It looks like the Legacy Loans Program (LLP) is dead on arrival.
According to The New York Times, the Federal Deposit Insurance Corporation (FDIC) has indefinitely postponed the LLP because it "could not persuade enough banks to sell off their bad assets." Readers might recall that the LLP was designed to remove toxic loans from banks' balance sheets by attracting private capital through a generous FDIC debt guarantee and a matching equity co-investment from the Treasury Department.
FDIC Chair Sheila Bair tried to put a positive spin on the decision to postpone the program, stating that "banks have been able to raise capital without having to sell bad assets through the LLP, which reflects renewed investor confidence in our banking system." But we suspect there might be other reasons why banks are turning a cold shoulder to the program.
Yesterday, The Wall Street Journal published an in-depth article on a fateful decision by the Financial Accounting Standards Board (FASB) to weaken a key accounting rule in response to congressional pressure and a fervent lobbying campaign by the banking industry. The change to the rule on fair-value, or "mark-to-market," accounting has given banks significant leeway to
manipulate estimate the value of the assets on their books.
At the time, Bloomberg columnist Jonathan Weil called the FASB's rule change the "dumbest, most bankrupt proposal in its 36-year history." But it was clearly high up on the banking industry's wish list. Drawing on data from the Center for Responsive Politics, the Journal reported that a coalition of financial firms and trade groups spent $27.6 million on lobbying in the first three months of 2009 and made $286,000 in contributions to members of the House Financial Services Committee to push for the change. And it looks like they'll get a nice return on their investment: the Journal cited one industry analyst who estimates that the rule change will increase bank earnings by an average of 7 percent in the second quarter of this year.
We don't mean to suggest that this is the only reason why the LLP is having trouble getting off the ground, but it seems likely that many banks would be inclined to use the lax accounting rules to place a favorable value on their own assets, rather than relying on outside investors to bid on the price. Despite the extremely generous terms of the program, other commentators have speculated that the government subsidy still isn't enough to close the gap between what the banks are estimating their assets are worth and what private investors are willing to pay for them. Of course, some banks are probably frustrated because they weren't allowed to bid on their own assets, as many had proposed to do in public comments to the FDIC.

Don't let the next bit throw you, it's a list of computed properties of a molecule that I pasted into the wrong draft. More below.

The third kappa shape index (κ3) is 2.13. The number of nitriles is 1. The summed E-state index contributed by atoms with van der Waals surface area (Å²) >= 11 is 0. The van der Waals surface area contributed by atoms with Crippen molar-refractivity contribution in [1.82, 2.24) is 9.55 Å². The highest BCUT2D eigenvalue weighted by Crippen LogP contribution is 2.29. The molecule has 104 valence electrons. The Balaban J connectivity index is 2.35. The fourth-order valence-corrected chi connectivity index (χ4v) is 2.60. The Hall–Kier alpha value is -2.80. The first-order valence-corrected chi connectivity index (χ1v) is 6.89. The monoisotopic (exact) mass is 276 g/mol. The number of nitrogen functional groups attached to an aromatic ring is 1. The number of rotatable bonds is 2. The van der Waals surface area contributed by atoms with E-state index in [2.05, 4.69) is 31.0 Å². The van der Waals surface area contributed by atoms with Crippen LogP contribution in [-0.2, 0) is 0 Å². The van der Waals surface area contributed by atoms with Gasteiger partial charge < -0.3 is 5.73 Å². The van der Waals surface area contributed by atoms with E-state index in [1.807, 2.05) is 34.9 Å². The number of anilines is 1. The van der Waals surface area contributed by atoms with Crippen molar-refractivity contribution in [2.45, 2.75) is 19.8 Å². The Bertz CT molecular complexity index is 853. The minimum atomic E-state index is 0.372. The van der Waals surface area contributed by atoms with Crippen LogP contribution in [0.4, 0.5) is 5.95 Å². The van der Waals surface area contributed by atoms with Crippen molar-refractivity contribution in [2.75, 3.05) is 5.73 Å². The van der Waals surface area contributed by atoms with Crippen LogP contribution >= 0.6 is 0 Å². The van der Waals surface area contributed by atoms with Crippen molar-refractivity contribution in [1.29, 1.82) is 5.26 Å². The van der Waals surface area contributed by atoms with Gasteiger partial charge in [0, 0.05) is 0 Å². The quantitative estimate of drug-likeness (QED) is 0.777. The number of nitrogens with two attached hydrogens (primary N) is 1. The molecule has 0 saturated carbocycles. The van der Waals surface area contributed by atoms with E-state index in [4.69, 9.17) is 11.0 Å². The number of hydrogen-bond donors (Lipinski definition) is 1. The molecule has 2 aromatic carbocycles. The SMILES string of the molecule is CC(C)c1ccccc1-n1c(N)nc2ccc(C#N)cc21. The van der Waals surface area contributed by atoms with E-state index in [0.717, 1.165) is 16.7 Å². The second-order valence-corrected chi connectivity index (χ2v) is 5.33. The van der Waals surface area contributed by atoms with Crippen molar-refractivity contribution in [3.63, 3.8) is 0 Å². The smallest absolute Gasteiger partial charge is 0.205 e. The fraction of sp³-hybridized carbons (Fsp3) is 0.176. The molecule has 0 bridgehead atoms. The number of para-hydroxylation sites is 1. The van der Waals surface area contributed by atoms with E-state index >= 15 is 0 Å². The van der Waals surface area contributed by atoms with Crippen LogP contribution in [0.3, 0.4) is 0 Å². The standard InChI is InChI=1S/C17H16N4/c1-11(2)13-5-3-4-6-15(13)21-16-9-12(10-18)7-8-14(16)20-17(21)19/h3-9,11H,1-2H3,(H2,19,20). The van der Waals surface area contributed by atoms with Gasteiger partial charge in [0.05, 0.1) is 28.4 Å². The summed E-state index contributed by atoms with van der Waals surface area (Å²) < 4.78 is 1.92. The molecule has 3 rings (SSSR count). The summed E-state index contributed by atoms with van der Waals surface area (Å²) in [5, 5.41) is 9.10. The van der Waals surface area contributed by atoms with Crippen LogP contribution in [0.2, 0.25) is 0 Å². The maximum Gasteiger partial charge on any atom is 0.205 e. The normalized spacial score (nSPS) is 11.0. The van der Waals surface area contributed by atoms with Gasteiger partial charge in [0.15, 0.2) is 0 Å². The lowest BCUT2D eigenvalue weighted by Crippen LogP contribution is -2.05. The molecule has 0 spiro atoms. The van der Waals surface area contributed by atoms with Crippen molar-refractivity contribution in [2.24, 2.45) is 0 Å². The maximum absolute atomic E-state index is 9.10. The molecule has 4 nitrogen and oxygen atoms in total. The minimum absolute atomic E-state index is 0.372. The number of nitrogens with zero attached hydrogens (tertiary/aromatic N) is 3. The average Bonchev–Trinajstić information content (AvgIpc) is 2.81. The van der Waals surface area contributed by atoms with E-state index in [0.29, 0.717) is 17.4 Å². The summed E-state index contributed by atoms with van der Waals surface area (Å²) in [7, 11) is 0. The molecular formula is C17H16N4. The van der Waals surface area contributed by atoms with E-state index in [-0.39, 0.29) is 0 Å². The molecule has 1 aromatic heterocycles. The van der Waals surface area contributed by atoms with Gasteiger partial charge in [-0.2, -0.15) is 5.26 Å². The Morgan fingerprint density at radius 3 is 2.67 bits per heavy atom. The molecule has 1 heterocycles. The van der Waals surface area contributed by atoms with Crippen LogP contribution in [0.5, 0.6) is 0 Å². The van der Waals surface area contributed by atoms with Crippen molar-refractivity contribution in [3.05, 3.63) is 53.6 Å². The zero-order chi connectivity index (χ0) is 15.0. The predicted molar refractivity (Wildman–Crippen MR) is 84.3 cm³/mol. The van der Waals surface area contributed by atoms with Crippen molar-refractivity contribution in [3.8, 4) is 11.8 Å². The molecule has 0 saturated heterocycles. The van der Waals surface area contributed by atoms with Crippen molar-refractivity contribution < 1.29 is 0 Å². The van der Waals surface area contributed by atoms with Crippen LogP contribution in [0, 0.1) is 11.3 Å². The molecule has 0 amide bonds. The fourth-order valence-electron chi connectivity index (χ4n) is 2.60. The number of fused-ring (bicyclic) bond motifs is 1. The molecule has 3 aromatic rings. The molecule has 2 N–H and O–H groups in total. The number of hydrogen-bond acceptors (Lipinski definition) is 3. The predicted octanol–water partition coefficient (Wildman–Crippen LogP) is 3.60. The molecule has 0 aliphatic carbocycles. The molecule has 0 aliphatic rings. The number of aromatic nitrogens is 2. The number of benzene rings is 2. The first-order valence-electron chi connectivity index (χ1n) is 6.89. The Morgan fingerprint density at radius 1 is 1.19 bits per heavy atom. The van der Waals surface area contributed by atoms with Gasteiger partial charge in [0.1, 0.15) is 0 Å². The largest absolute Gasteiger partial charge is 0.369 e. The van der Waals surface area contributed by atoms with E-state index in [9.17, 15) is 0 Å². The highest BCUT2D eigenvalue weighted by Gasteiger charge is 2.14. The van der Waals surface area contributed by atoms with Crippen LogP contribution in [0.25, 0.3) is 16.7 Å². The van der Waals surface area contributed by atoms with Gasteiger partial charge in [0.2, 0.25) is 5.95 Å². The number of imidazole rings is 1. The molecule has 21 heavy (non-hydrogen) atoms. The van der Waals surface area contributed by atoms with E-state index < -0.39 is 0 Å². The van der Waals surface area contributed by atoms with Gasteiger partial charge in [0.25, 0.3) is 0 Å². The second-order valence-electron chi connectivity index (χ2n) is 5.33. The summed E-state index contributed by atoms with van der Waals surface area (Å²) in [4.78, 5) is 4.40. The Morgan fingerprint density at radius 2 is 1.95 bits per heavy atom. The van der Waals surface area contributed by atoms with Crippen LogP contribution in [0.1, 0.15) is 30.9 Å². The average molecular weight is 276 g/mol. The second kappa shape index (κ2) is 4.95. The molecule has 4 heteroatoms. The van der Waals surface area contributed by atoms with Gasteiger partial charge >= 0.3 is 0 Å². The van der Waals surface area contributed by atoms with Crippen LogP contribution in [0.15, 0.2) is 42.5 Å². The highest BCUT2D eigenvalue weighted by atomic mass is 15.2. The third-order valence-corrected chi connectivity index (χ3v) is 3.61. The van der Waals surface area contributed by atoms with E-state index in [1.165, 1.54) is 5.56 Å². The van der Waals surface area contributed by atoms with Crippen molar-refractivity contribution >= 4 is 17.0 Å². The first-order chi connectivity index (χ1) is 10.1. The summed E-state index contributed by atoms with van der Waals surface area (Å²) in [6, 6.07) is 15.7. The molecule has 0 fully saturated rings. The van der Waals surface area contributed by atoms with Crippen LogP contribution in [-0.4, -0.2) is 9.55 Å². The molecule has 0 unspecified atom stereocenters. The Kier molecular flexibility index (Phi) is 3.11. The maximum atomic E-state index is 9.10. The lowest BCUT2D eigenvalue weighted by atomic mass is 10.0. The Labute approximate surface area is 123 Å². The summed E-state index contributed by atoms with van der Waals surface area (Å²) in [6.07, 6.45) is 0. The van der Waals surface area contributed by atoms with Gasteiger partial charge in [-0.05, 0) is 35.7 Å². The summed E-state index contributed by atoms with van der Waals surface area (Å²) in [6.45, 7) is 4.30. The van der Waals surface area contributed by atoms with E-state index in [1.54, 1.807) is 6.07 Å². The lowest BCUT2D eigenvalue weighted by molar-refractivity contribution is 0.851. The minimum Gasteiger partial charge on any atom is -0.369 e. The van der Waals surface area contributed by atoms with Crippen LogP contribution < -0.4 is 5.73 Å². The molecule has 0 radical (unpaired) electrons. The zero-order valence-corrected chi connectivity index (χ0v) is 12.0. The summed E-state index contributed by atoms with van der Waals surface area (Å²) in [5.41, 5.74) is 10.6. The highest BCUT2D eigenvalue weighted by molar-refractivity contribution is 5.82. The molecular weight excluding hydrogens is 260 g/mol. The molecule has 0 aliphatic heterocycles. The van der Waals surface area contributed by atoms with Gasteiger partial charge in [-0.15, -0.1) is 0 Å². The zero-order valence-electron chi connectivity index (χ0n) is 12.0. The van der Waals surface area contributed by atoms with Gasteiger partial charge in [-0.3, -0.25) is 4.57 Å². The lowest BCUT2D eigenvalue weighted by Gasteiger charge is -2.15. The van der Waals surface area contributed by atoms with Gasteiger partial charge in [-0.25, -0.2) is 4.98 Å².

Earlier this year, POGO raised concerns about the LLP because it appeared that the FDIC was overstepping its authority and placing billions of taxpayer dollars at risk without congressional approval. We were also alarmed by the serious potential for private investors to game the system, a concern that still applies to the other piece of the Public Private Investment Program (PPIP), the Legacy Securities Program.
As noted above, FDIC Chair Sheila Bair claims that the initial failure of the LLP reflects "renewed investor confidence in our banking system." But we maintain that public confidence is eroded by the potential for banks to overvalue their own assets, and also by the news that deeply entangled firms like BlackRock could still play a pivotal role in the PPIP despite their apparent conflict of interest. We urge Congress to address these and other concerns that have been raised on numerous occasions by the Congressional Oversight Panel and the Special Inspector General for the Troubled Asset Relief Program.
-- Michael Smallberg